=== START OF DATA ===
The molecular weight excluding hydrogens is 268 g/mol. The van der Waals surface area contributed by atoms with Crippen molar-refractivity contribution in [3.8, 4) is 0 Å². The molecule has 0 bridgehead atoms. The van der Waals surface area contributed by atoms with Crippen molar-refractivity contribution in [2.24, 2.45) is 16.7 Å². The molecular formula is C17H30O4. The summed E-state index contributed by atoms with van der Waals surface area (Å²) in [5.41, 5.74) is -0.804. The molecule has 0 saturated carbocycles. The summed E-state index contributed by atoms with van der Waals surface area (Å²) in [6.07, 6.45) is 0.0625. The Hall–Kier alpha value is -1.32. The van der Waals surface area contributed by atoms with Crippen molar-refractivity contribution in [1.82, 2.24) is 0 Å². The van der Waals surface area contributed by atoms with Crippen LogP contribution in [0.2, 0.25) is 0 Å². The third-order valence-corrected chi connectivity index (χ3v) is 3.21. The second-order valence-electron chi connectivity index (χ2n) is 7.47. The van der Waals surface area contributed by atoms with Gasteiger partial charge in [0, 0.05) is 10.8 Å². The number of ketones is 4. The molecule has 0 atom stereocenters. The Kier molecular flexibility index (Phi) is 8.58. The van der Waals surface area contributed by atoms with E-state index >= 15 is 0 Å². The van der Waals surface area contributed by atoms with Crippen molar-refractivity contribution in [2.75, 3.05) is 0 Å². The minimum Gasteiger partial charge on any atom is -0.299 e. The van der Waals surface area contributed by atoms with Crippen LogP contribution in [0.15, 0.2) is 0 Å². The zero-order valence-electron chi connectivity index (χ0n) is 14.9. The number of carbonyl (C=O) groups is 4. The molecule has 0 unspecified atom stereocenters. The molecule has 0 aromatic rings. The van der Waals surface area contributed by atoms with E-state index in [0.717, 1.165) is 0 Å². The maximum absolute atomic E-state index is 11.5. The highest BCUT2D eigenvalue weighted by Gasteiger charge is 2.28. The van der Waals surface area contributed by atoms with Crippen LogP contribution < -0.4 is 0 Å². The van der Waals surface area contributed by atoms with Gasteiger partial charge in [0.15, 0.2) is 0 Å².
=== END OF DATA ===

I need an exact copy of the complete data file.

The molecular weight excluding hydrogens is 268 g/mol. The van der Waals surface area contributed by atoms with Crippen molar-refractivity contribution in [3.8, 4) is 0 Å². The molecule has 0 bridgehead atoms. The van der Waals surface area contributed by atoms with Crippen molar-refractivity contribution in [2.24, 2.45) is 16.7 Å². The molecular formula is C17H30O4. The summed E-state index contributed by atoms with van der Waals surface area (Å²) in [5.41, 5.74) is -0.804. The molecule has 0 saturated carbocycles. The summed E-state index contributed by atoms with van der Waals surface area (Å²) in [6.07, 6.45) is 0.0625. The Hall–Kier alpha value is -1.32. The van der Waals surface area contributed by atoms with Crippen molar-refractivity contribution in [1.82, 2.24) is 0 Å². The van der Waals surface area contributed by atoms with Crippen LogP contribution in [0.2, 0.25) is 0 Å². The third-order valence-corrected chi connectivity index (χ3v) is 3.21. The second-order valence-electron chi connectivity index (χ2n) is 7.47. The van der Waals surface area contributed by atoms with Gasteiger partial charge in [0, 0.05) is 10.8 Å². The number of ketones is 4. The molecule has 0 atom stereocenters. The Kier molecular flexibility index (Phi) is 8.58. The van der Waals surface area contributed by atoms with E-state index >= 15 is 0 Å². The van der Waals surface area contributed by atoms with Crippen molar-refractivity contribution in [2.75, 3.05) is 0 Å². The minimum Gasteiger partial charge on any atom is -0.299 e. The van der Waals surface area contributed by atoms with Crippen LogP contribution in [0.15, 0.2) is 0 Å². The zero-order valence-electron chi connectivity index (χ0n) is 14.9. The number of carbonyl (C=O) groups is 4. The molecule has 0 unspecified atom stereocenters. The molecule has 0 aromatic rings. The van der Waals surface area contributed by atoms with E-state index in [0.717, 1.165) is 0 Å². The maximum absolute atomic E-state index is 11.5. The highest BCUT2D eigenvalue weighted by Gasteiger charge is 2.28. The van der Waals surface area contributed by atoms with Crippen LogP contribution < -0.4 is 0 Å². The van der Waals surface area contributed by atoms with Gasteiger partial charge in [0.15, 0.2) is 0 Å².